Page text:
Badr Berrada is a tech entrepreneur & international best-selling author. As a Founder & CEO of BBN Times, he manages a team of more than 150 renowned industry experts. He has been featured in renowned publications such as Forbes Magazine, Business Insider, Yahoo! News, Thrive Global, Irish Tech News, Khaleej Times, Herald-Tribune, Pulse Ghana, le360 and IdeaMensch. He co-authored The Growth Hacking Book: Most Guarded Growth Marketing Secrets The Silicon Valley Giants Don’t Want You To Know and The Growth Hacking Book 2 : 100 Proven Hacks for Business and Startup Success in the New Decade. Badr holds a master's degree in Economy, Risk and Society from the London School of Economics and a bachelor degree in Finance from Cass Business School.
MuleSoft shares popped 46% in their trading debut, beating Snap for the best first day IPO gains so far this year. The company priced its 13 million share offering at $17 a share on Thursday, above the expected range of $14 to $16. Shares closed at $24.75 a share, after reaching a high of $25.92. The San-Francisco software company raised money from investors like Salesforce Ventures and Lightspeed Ventures Partners.
This past Monday, HSBC, Europe's biggest bank, appointed insurance veteran and AIA Group boss Mark Tucker as chairman to replace Douglas Flint, who plans to step down in 2017. A one-time professional footballer who has held several leadership jobs including running Britain's Prudential, Mr Tucker will take over as group chairman designate from 1st September and as non-executive group chairman on 1st October.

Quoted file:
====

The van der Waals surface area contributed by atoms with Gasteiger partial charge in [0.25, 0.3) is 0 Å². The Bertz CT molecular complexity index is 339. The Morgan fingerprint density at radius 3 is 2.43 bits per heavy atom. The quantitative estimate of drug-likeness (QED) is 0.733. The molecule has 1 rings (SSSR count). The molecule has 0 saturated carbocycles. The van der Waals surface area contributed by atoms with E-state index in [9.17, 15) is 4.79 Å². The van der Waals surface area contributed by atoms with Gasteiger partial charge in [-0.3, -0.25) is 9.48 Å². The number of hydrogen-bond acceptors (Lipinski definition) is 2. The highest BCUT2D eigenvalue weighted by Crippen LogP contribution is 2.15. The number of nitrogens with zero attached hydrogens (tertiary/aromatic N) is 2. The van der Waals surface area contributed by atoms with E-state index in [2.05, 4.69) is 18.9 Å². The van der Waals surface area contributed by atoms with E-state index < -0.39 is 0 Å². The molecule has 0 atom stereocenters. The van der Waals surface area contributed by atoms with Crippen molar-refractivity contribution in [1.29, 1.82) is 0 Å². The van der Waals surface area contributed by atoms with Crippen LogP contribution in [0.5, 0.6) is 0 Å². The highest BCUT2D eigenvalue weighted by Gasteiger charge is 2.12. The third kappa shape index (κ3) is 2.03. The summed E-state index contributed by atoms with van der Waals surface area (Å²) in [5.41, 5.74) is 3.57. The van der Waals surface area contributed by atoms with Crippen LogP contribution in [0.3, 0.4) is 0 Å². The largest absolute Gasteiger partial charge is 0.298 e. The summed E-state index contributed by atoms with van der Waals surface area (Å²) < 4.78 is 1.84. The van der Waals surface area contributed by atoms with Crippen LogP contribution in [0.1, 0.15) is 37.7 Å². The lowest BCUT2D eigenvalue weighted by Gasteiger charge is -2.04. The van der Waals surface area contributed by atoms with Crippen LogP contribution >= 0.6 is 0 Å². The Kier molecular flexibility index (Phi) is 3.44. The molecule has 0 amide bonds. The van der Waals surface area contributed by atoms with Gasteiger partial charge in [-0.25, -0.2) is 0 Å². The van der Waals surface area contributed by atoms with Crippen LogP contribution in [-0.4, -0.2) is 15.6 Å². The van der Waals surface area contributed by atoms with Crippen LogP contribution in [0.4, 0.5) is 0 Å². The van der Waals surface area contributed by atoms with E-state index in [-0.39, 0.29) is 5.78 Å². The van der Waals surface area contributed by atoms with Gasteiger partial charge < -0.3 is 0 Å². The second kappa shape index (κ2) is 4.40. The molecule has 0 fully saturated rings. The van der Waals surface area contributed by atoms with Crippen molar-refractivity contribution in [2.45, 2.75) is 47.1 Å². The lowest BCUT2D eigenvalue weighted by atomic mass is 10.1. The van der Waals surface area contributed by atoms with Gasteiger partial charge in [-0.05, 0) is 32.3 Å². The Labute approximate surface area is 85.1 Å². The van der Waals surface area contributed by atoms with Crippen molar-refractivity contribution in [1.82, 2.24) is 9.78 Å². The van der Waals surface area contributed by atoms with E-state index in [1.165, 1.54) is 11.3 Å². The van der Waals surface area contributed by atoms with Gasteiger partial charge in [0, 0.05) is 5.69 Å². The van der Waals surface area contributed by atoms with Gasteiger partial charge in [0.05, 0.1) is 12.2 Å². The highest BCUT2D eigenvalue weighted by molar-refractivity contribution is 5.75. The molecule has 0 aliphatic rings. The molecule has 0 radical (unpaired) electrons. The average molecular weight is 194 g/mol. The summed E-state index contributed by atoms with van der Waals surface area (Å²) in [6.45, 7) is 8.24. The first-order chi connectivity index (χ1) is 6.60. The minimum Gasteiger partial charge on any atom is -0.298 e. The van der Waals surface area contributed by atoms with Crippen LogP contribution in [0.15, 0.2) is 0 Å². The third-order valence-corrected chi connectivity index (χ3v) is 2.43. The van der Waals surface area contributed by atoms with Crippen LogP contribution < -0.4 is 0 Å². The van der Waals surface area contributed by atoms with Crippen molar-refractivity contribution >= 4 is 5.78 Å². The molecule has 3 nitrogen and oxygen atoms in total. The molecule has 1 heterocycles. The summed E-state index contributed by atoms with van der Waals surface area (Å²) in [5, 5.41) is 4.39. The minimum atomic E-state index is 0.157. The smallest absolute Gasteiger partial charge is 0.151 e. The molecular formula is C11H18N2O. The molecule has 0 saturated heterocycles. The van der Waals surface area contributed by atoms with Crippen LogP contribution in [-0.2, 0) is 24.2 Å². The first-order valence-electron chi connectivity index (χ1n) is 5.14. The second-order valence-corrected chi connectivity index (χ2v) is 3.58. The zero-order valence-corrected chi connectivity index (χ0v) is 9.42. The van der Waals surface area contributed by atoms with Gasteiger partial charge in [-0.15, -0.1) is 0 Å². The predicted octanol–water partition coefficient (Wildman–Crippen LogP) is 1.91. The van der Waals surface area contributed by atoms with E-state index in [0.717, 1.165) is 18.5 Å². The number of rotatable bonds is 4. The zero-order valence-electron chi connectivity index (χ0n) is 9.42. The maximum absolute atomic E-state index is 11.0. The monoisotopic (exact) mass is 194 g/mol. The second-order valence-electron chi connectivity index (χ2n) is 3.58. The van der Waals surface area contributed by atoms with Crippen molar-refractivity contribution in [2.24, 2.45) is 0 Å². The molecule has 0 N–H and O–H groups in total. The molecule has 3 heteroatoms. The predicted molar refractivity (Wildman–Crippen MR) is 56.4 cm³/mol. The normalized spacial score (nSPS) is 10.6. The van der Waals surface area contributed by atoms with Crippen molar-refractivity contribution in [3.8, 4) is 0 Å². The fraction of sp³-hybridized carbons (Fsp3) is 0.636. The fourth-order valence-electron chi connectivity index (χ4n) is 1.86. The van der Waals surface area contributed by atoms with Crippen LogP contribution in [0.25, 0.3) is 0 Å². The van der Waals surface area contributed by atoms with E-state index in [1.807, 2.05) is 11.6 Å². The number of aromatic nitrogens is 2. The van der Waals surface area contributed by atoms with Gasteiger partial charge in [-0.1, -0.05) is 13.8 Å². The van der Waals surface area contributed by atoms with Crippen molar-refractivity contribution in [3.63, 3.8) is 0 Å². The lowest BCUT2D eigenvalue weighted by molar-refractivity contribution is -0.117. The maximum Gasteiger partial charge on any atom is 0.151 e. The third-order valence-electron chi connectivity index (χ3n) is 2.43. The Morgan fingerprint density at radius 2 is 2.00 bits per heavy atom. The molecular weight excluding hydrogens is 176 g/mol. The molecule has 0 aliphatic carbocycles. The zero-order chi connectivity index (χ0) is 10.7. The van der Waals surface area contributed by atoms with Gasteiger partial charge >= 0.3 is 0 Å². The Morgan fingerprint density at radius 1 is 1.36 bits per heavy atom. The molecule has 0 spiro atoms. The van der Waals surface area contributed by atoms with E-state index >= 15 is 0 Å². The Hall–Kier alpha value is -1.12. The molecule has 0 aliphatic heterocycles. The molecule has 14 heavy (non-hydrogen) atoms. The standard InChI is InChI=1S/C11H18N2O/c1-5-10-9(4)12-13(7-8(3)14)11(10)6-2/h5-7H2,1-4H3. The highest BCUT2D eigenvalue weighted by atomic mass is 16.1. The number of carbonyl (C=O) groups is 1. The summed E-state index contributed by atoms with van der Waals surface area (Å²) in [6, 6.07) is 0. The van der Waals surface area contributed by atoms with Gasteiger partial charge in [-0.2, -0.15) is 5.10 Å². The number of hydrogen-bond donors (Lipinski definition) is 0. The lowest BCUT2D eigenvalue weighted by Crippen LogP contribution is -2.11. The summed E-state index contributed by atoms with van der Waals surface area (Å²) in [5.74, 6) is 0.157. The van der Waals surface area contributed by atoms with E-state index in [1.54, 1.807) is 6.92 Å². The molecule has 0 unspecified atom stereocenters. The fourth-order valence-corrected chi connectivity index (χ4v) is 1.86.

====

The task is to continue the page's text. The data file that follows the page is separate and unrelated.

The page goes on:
Women have a long way to go on Wall Street, and nowhere is this more true than in the hedge fund industry, where only 15% of CEOs are female. However, there is a positive news, hedge funds run by women have outperformed a broader benchmark of alternative investment managers over the past five years, raising fresh questions about why there are so few female portfolio managers.
During the past couple of months, the eurozone is witnessing a wave of populism following the rise of terrorism and the continuing sovereign debt crises. By entering the european monetary union, countries have not just given up their national currency, but have also equally given up their monetary policy freedom, leaving them only with fiscal policies to counter various shocks to their economy.
The German bank is preparing for a potential capital increase of about 8 billion euros, seeking to strengthen its balance sheet and free up funds for strategic investments after years of restructuring. Deustche bank is also examining several strategic measures, including an initial public offering of a minority stake in its asset management business as well as retaining its Postbank unit and integrating it into its other German retail business.